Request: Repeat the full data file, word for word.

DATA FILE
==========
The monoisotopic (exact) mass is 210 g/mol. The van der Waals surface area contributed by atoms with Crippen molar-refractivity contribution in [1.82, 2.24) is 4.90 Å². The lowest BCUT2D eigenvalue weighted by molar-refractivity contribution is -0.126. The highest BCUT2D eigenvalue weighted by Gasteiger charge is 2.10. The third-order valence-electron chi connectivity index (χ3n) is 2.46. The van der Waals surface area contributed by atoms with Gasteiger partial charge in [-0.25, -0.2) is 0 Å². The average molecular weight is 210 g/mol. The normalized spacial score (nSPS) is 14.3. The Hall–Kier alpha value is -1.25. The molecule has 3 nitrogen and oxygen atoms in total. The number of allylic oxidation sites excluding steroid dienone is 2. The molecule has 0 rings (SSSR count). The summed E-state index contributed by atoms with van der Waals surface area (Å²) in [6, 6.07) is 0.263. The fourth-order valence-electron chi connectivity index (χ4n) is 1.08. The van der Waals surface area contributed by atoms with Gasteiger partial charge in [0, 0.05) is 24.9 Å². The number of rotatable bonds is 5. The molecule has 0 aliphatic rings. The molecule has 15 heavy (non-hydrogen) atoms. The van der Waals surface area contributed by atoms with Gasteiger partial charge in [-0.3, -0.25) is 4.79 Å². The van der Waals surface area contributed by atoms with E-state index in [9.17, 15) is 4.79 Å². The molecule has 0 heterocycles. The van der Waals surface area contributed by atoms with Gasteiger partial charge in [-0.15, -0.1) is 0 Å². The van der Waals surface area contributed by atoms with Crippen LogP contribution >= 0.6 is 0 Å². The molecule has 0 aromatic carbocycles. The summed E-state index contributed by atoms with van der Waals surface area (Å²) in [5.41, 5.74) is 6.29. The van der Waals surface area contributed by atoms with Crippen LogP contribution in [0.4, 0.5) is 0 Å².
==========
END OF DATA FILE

The monoisotopic (exact) mass is 210 g/mol. The van der Waals surface area contributed by atoms with Crippen molar-refractivity contribution in [1.82, 2.24) is 4.90 Å². The lowest BCUT2D eigenvalue weighted by molar-refractivity contribution is -0.126. The highest BCUT2D eigenvalue weighted by Gasteiger charge is 2.10. The third-order valence-electron chi connectivity index (χ3n) is 2.46. The van der Waals surface area contributed by atoms with Gasteiger partial charge in [-0.25, -0.2) is 0 Å². The average molecular weight is 210 g/mol. The normalized spacial score (nSPS) is 14.3. The Hall–Kier alpha value is -1.25. The molecule has 3 nitrogen and oxygen atoms in total. The number of allylic oxidation sites excluding steroid dienone is 2. The molecule has 0 rings (SSSR count). The summed E-state index contributed by atoms with van der Waals surface area (Å²) in [6, 6.07) is 0.263. The fourth-order valence-electron chi connectivity index (χ4n) is 1.08. The van der Waals surface area contributed by atoms with Gasteiger partial charge in [0, 0.05) is 24.9 Å². The number of rotatable bonds is 5. The molecule has 0 aliphatic rings. The molecule has 15 heavy (non-hydrogen) atoms. The van der Waals surface area contributed by atoms with Gasteiger partial charge in [-0.3, -0.25) is 4.79 Å². The van der Waals surface area contributed by atoms with E-state index in [9.17, 15) is 4.79 Å². The molecule has 0 heterocycles. The van der Waals surface area contributed by atoms with Gasteiger partial charge in [-0.15, -0.1) is 0 Å². The van der Waals surface area contributed by atoms with Crippen LogP contribution >= 0.6 is 0 Å². The molecule has 0 aromatic carbocycles. The summed E-state index contributed by atoms with van der Waals surface area (Å²) in [5.41, 5.74) is 6.29. The van der Waals surface area contributed by atoms with Crippen LogP contribution in [0.4, 0.5) is 0 Å².